There are two different things going on here – one is that people who’ve been involved in contracting for a long time tend to go after bigger opportunities and therefore have more competition. Anyone in this situation has experienced the phenomenon that because of budget problems, sequestration, and the lack of a published budget, these projects keep getting resolutions; everything gets pushed to the right and it takes longer to get contracts awarded than it has in the past.

So while it may seem that newer contractors are doing better than experienced contractors, if you look at it from a monetary standpoint I’d bet the conclusion would be different. In longer-term contracts you can be in the procurement phase for 10 years and it can take three years to get anywhere. Those numbers don’t surprise me at all, especially when you consider a central theme we’ve pointed out many times on this blog:

Business is about relationships. And relationships take time.

This is especially important when you’re building a project that represents bigger contract dollars, if only because the bigger the revenue, the harder it is for the government to contract with you. A small contract can be issued as a purchase order, while a large contract must be issued as some kind of competition.

This leads right into the next finding in the report – small business contractors are investing more time and money on federal contracting opportunities – 49% more in 2013 than in the three previous years. It is definitely true that winning federal contracts takes a lot of time, and time equals money. A high level of investment is necessary no matter how small your firm.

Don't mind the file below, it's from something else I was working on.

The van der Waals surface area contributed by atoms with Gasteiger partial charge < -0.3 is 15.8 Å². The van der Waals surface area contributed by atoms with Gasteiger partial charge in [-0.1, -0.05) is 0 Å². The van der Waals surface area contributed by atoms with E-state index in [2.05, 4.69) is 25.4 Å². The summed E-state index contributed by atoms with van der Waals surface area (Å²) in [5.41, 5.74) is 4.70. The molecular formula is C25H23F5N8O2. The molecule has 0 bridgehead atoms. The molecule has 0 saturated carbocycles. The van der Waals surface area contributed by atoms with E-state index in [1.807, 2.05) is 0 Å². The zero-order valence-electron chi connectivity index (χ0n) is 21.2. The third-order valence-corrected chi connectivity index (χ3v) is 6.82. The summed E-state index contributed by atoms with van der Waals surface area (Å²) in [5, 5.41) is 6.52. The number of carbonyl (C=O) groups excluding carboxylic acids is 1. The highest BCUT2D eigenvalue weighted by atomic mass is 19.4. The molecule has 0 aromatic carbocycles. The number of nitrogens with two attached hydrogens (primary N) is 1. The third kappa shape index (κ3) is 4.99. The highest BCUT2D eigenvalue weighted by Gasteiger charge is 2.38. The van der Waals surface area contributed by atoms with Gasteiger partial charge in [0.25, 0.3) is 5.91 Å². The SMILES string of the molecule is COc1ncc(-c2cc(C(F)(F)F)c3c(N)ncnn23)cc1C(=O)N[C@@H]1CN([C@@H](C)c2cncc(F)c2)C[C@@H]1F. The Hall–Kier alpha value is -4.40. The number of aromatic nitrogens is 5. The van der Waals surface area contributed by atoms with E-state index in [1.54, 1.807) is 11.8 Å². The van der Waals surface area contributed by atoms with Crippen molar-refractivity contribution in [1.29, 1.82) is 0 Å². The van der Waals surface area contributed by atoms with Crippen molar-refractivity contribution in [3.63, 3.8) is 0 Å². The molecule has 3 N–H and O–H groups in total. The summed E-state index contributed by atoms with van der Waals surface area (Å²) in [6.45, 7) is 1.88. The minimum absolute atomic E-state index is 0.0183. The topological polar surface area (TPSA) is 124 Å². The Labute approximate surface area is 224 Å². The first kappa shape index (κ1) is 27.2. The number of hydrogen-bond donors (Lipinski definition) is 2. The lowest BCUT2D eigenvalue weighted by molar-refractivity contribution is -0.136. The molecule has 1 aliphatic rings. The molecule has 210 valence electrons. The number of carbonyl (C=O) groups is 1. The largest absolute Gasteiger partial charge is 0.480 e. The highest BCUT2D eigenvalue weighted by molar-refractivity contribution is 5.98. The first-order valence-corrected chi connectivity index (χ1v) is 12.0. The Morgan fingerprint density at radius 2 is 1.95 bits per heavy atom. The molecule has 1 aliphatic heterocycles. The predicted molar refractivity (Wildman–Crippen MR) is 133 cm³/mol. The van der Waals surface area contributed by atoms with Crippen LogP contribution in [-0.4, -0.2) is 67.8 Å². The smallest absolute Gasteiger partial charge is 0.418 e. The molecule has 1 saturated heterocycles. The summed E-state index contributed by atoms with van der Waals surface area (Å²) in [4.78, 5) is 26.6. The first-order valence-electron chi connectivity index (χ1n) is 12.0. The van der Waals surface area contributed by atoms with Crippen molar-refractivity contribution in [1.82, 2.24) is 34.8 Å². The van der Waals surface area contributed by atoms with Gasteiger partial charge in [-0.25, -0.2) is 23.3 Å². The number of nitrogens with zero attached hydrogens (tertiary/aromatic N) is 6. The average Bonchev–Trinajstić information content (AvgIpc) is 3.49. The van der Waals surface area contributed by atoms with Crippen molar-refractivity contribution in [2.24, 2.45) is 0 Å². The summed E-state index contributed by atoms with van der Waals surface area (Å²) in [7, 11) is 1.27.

It’s important to understand that the numbers thrown around in this report represent averages of people who happened to respond to a survey. Take the actual numbers with a grain of salt, but you can clearly make the link that it costs money and time to get to the stage of having contracts.

The last thing I’ll point out today from this report is that federal subcontracting is clearly relatively more successful in priming (working as a subcontractor to a larger business). I say relatively because the data shows that the number of bids to success rates is holding at a steady pace, but that successful bids are much higher for a lower cost to the companies bidding as subcontractors.

Basically, it’s less cost for more return, but with no difference in relative marketing or cost incurred for that increased result. Even though subcontractors lose a bit of their revenue to handling fees paid to their prime contractor, the prime takes on more of the marketing expenses. I wrote about other aspects of the prime versus sub debate in an earlier article.

In a follow-up post, I’ll comment on more of the data included in the American Express OPEN for Government Contracts report; we’ll look at trends for particular types of small businesses such as minority contractors and women-owned contractors.